By Rick Carter, Executive Editor
It may seem disingenuous to pluck a single day from the many in which you toil and deem it “Manufacturing Day.” But there is, in fact, a so-named day that since 2012 has successfully helped publicize manufacturing as a career. Because of its full schedule—a many-industries offering of open-houses and other activities in plants and schools in the U.S. and Canada—the “day” typically continues late into fall. So even though Manufacturing Day 2014 has passed, its producers believe the day’s intent, impact and importance place it in a separate league from conventional “recognition” days we may honor, then forget until next year. Click here for more.
By Bob Williamson, Contributing Editor
This conclusion of a three-part, special-focus “Uptime” series weaves the five basic TPM Pillars together in ways that can open the eyes and minds of those who are interested in the Asset Management journey—and help you achieve sustainable results along the way. Sadly, as discussed in Parts 1 and 2, many plants have boiled TPM down to nothing more than a standalone work process of “involving operators in the maintenance of their equipment.” Consequently, the benefits of the interdependent relationships among TPM’s basic Pillars are lost, leading to marginally sustainable results. Click here for more.
By Ken Bannister, Contributing Editor
Two topics have dominated the news lately, sending shock waves through homes in North America and elsewhere. I refer, of course, to the virulent spread of 1) Ebola; and 2) ISIS (the Islamic State of Iraq and Syria).The world has seen some early responses that involve throwing a range of “high-tech” solutions at these two crises. With regard to Ebola and ISIS, we’re dealing with basic people-related issues that are proving difficult to mitigate from afar. Similarly, the maintenance industry has also been known to struggle with implementation of an innovative technology or high-tech device/process that doesn’t take into account the culture in which it operates. Click here for more.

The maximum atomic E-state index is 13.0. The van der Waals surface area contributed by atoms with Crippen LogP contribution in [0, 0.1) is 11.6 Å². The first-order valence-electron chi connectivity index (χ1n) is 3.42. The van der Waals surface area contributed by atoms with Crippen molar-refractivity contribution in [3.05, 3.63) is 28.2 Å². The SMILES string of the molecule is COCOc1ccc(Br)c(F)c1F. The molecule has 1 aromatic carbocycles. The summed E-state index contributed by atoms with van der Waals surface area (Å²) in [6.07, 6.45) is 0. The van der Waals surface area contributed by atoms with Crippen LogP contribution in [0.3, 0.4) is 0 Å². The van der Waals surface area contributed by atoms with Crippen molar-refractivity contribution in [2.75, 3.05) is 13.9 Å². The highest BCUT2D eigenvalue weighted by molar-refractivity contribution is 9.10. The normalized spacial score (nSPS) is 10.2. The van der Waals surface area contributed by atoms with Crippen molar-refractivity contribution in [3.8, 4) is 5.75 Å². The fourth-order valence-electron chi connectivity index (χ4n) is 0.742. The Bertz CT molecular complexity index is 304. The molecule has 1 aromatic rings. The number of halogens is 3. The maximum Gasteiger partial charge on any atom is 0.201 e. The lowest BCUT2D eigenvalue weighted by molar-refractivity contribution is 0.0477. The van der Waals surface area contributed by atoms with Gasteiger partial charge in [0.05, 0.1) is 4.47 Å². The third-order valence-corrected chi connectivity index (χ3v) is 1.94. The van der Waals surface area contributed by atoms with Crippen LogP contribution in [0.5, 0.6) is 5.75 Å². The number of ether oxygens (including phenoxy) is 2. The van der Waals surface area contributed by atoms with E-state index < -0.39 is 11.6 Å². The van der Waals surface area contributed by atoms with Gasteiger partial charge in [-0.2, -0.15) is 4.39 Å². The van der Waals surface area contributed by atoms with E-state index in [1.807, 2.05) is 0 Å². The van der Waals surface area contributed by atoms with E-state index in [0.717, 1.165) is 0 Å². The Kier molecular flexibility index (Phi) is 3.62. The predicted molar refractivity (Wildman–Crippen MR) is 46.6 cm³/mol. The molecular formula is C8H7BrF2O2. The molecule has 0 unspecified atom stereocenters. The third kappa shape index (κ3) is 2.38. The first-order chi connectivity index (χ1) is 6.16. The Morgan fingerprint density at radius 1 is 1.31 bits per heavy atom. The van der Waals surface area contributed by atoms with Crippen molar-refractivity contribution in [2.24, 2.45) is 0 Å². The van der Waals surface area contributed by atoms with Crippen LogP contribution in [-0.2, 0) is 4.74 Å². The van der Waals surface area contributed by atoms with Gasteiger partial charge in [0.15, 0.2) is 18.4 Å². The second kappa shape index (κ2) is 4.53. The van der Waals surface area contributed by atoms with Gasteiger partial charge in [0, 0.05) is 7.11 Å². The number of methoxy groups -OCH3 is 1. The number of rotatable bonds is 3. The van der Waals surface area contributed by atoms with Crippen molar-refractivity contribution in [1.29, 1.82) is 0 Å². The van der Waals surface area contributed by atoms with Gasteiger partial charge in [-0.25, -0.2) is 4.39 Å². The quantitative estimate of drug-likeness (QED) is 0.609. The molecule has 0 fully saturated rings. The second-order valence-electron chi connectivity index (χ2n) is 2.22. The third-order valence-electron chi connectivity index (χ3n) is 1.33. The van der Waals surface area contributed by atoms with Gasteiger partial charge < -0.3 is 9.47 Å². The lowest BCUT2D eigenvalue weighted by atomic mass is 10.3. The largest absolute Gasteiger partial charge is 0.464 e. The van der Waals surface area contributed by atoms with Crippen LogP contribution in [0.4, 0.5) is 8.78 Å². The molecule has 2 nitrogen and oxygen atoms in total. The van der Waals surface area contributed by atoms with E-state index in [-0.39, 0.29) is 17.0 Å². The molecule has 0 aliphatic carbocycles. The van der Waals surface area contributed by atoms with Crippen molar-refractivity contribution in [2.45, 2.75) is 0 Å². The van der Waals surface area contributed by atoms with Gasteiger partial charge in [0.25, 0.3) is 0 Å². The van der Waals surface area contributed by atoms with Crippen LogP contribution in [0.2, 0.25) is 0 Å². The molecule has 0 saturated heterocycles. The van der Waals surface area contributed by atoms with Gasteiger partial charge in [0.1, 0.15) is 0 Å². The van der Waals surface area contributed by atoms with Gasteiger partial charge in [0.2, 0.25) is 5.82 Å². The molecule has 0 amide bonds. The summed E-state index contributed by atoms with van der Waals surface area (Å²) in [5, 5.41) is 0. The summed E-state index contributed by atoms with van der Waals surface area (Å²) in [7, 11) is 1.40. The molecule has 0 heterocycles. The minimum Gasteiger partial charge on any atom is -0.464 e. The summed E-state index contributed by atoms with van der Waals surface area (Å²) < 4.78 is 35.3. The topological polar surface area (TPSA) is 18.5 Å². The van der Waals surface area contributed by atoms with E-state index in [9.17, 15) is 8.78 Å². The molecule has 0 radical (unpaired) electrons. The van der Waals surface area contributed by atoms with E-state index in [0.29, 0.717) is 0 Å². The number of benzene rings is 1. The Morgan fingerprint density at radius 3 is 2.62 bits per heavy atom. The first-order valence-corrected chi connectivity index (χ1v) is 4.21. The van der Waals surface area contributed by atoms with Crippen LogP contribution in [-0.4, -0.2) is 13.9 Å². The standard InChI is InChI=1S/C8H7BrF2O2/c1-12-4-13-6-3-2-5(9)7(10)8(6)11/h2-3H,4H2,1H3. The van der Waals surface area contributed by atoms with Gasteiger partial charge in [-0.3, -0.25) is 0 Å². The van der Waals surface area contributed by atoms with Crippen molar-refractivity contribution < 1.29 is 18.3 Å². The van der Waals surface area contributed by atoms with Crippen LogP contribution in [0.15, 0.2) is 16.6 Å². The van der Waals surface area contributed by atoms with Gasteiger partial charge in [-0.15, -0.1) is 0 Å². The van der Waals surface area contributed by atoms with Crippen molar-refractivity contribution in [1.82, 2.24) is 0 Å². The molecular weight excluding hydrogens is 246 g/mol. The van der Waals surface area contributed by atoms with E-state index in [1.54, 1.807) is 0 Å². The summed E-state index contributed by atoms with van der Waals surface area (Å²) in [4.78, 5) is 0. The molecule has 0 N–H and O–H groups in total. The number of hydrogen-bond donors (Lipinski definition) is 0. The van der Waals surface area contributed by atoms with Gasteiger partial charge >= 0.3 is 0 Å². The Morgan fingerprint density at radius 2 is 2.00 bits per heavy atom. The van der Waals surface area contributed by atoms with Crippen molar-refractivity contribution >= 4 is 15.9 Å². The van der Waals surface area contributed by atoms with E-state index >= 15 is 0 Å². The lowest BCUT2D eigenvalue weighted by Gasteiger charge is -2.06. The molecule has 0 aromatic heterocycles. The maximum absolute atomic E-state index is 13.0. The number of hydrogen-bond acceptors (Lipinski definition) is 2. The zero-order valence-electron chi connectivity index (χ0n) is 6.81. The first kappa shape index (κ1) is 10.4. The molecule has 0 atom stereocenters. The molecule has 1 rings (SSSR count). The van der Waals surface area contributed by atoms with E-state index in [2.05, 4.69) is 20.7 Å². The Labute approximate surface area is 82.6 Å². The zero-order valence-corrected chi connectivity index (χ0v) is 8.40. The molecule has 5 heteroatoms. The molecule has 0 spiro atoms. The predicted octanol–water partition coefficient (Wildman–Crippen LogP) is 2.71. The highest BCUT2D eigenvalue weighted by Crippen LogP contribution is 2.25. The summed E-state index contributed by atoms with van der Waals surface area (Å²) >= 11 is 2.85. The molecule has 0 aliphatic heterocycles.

By Mac Smith, P.E.
The title of this column sounds like a no-brainer! What an idea: Put your employee talents and facilities to work on what a) is most important (critical), and b) has the potential for the largest ROI. But based on my many years in the technical engineering field of design, test, operations, maintenance and project management, it’s clear to me that there continues to be a steady deterioration in this simple premise. Why? Click here for more.